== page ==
15 September 2009

One, Two, Three, Many

Next year, all of us here in the U S of A will be doing something we do once a decade — participating in the Census. And then, the real fun will start, in smoke-filled rooms across the nation: the amazing spectacle known as "redistricting." It seems to me that most redistricting arguments — if, that is, one is not a cynic who views "redistricting" as "partisan incumbent protection" — are about the exact speed of light in the ether... because they unquestioningly accept the existence of the ether.

In this day of "commuter communities", where more than a few people live in district A, send their children to school in district B, work in district C, and do their routine shopping in district D, does it make any sense to pretend that only district A reflects their representative and political needs? In particular, the phenomenon of "enterprise zones" creates quite a bit of tension between C/D and A — and it's entirely needless, because the assumption that one's political interests are based on where one lays one's head at night (and, even then, only in terms of "legal residence") is tied to eighteenth-century transportation, business, and communication models. In case the news hasn't reached your community yet, this is no longer a preindustrial agrarian society in which 90+% of the population is born, lives, works, and dies within a forty-kilometer radius. It hasn't reached East Central Redneckistan yet, as the County Clerk's latest intolerant rant demonstrates.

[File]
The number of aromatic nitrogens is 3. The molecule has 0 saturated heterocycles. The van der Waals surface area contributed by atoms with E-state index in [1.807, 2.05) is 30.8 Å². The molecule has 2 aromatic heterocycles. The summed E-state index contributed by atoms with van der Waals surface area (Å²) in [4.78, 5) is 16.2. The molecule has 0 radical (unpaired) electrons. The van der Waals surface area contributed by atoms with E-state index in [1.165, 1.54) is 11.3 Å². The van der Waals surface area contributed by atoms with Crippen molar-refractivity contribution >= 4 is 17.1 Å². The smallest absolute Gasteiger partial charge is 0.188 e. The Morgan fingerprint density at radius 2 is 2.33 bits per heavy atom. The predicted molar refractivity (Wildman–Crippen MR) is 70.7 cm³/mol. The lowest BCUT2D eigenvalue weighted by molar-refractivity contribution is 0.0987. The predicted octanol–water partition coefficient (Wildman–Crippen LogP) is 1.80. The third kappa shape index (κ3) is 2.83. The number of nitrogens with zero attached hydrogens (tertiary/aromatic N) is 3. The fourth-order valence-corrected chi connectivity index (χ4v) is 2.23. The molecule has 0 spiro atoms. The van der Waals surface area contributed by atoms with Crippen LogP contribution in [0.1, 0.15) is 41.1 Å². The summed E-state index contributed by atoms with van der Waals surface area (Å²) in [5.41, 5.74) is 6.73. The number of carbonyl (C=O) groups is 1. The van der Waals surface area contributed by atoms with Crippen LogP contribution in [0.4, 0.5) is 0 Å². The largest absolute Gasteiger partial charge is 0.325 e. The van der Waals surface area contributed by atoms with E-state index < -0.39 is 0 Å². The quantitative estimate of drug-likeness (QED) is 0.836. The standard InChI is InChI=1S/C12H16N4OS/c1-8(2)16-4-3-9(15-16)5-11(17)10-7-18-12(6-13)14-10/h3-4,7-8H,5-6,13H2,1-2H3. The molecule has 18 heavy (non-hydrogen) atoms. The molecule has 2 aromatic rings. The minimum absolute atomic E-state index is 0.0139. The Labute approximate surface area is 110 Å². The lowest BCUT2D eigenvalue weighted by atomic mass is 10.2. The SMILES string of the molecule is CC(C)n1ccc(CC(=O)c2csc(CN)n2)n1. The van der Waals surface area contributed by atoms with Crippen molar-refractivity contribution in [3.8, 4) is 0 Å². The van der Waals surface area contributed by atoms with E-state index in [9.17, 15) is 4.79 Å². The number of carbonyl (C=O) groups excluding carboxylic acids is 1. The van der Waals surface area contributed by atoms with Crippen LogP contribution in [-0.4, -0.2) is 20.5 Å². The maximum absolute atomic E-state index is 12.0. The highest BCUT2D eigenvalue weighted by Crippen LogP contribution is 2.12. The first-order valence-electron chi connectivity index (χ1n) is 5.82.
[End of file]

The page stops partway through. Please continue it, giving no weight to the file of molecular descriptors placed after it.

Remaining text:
Consider, for a moment, Chicago congressional districts, and especially the First, Fourth, Fifth, and Seventh districts. (It's not much, if any, better elsewhere, like Manhattan Island with its many districts that cross waterways). The key point is this: Substantial parts of those districts in particular are downtown business zones with few residents. So, then, does that mean that Kirkland & Ellis; Jenner & Block; the Chicago Board Options Exchange; et cetera, et cetera, et cetera, are represented there? Highly unlikely: Instead, most of the workers (and certainly the highest-paid ones) live elsewhere, are counted elsewhere... and end up with their interests, at least at the national level, being represented by people who do not represent their lives. The corporations themselves may not vote, but they've got a helluva lot of influence (Justice Sotomayór's first oral argument on the Court concerned exactly that topic last week); so, are they perhaps being counted twice, in that a Congresscreature from the district in which a major defense contractor is headquartered fights for that corporation's interests, even if the workers come from outside the district to the headquarters every day and have their own representatives?

If we insist on dividing districts geographically, shouldn't we instead be allowing each individual to choose which element matters most to him/her as a member of the body politic? Even so, does geographic districting continue to make sense (consider the "I've Been Moved" meaning of "IBM" in the 1960s and 1970s for a moment...)?

You may have noticed that this entry doesn't have a whole lot of answers in it. This is at least in part because the questions are very, very hard, and I don't have answers... if only because on top of "What would an ideal system look like?", we have to ask "How do we get from the status quo to/toward that ideal system without bloodshed?" It is also because, as I tried to indicate early on, I am not at all sure we're asking the right questions.